Introduction: Teenagers and young adults


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Jeremy Whelan
University College London, UK

Abstract

There is increasing international recognition that teenagers and young adults (TYA), broadly those aged 13-24 years, deserve specific attention to meet a set of unique needs. This period of intense personal change and development brings additional challenges to dealing with a cancer diagnosis. Neither adult nor paediatric cancer services are designed to address the range of specific disease-related and age-related needs of TYA. On the other hand, specialist services are incompletely developed so that access and delivery is patchy. Regrettably, there is a lack of high-quality research-based evidence to encourage paediatric and adult clinical communities to adopt a patient-orientated approach to TYA cancer care. Critically, and perhaps as a consequence, improvements in survival for TYA with cancer have lagged behind those observed in children and older adults. A prolonged period to diagnosis, poor entry to clinical trials, and differences in cancer and host biology are all thought to be contributing factors.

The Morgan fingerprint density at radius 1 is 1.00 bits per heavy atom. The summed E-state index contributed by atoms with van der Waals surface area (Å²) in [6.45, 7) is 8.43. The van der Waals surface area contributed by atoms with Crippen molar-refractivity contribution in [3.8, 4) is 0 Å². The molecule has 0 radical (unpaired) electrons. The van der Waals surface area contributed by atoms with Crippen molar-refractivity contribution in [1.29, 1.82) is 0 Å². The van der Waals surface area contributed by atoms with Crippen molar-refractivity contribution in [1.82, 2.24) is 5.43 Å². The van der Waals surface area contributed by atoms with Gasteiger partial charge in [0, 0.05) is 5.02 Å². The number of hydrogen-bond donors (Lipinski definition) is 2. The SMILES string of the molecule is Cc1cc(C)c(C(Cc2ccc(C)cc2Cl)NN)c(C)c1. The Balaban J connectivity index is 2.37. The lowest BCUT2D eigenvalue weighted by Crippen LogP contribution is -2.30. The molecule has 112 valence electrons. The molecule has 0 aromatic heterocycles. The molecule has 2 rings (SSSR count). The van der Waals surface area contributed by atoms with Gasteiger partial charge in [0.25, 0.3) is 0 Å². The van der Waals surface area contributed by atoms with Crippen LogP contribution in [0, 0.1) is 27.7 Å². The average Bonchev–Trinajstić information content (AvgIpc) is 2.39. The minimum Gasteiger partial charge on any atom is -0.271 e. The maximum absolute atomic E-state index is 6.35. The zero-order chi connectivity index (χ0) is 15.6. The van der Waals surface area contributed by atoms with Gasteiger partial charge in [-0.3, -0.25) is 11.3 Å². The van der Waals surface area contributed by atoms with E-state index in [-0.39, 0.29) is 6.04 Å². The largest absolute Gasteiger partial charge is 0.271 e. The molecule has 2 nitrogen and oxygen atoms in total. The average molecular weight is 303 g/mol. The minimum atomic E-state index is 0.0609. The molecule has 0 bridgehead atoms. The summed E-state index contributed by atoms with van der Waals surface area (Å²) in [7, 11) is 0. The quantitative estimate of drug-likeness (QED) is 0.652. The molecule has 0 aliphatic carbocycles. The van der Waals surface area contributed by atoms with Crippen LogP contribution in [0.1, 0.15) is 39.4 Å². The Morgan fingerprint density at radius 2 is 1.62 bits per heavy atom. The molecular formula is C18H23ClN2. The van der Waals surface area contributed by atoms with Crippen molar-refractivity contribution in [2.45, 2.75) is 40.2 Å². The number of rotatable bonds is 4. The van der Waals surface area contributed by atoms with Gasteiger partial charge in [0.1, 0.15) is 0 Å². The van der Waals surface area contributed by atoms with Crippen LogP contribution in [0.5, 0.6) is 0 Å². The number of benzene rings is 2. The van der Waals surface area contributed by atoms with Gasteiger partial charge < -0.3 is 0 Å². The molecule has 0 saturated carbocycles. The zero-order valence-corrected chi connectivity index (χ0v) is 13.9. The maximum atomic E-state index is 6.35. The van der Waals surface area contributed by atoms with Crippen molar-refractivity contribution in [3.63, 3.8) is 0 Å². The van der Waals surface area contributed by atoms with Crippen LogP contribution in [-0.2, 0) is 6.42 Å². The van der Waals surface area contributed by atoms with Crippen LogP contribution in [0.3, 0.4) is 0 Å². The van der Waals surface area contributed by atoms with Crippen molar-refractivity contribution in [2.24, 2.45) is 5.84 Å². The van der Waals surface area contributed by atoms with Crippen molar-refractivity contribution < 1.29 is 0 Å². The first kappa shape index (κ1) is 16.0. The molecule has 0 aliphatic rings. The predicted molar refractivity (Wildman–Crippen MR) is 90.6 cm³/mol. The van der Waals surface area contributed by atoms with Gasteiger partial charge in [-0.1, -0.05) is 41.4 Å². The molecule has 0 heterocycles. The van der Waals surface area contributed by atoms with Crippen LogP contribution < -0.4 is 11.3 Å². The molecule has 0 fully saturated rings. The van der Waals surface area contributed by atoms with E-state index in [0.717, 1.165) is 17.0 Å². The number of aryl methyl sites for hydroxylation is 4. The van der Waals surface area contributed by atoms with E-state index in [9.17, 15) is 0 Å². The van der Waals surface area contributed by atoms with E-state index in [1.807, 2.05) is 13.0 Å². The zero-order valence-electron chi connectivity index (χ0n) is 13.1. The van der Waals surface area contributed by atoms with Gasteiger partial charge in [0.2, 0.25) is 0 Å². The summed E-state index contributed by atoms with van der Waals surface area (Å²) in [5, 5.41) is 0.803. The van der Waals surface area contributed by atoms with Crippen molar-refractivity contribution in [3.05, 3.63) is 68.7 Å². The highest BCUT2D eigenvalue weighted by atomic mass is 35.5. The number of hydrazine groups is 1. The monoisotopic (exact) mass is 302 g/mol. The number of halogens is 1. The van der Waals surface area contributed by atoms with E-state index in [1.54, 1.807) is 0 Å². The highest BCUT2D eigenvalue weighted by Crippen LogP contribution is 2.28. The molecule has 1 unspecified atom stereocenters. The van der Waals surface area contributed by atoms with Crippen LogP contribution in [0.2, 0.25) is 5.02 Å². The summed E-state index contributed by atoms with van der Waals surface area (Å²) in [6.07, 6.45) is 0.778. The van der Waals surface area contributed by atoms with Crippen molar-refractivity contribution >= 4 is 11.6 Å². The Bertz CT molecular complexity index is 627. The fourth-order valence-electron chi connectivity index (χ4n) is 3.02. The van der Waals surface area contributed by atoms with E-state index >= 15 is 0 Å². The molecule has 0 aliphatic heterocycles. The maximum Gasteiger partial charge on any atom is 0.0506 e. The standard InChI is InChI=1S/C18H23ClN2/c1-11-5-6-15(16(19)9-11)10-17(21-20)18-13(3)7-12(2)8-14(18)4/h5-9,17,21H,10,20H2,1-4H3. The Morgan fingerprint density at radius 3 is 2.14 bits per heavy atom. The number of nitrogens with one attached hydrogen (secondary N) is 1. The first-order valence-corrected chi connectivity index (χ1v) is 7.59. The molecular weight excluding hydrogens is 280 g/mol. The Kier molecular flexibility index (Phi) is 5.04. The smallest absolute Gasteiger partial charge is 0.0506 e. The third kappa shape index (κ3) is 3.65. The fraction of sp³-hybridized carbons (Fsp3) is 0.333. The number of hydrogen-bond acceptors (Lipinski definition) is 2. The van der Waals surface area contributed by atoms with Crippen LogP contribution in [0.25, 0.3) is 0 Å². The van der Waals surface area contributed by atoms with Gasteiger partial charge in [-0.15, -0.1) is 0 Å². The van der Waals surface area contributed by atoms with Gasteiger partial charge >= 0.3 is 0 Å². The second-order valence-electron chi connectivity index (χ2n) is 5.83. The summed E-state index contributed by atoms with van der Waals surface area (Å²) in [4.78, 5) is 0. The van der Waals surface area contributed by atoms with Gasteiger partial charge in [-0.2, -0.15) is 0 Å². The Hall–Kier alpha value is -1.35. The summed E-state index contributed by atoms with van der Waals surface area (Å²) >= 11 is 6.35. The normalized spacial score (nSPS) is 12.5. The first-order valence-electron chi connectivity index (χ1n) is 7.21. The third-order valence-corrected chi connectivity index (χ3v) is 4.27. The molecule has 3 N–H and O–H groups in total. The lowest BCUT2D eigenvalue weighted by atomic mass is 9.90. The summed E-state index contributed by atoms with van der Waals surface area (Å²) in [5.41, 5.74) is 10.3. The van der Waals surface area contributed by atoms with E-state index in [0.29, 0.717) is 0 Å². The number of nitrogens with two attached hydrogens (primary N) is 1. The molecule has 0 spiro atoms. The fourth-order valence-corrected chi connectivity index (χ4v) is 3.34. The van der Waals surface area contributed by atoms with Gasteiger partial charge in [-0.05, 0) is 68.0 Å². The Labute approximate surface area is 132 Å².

The UK is at the forefront of TYA cancer care, with service change being driven by the National Institute for Health and Clinical Excellence Guidance, Improving Outcomes in Children and Young People with Cancer. Key recommendations reflect age-specific needs, and suggest unhindered access to age-appropriate care and access to a broader range of TYA professional expertise. As TYA cancer care emerges as a speciality, the international community are looking to the UK to provide evidence of the outcomes associated with such care.

The panel will discuss how far we have come and what challenges remain in measuring the outcomes that may be associated with specialist care, the influence of age, gender and clinical trial entry. Pivotal to the development of meaningful and relevant research, young people themselves will discuss their research priorities for cancer.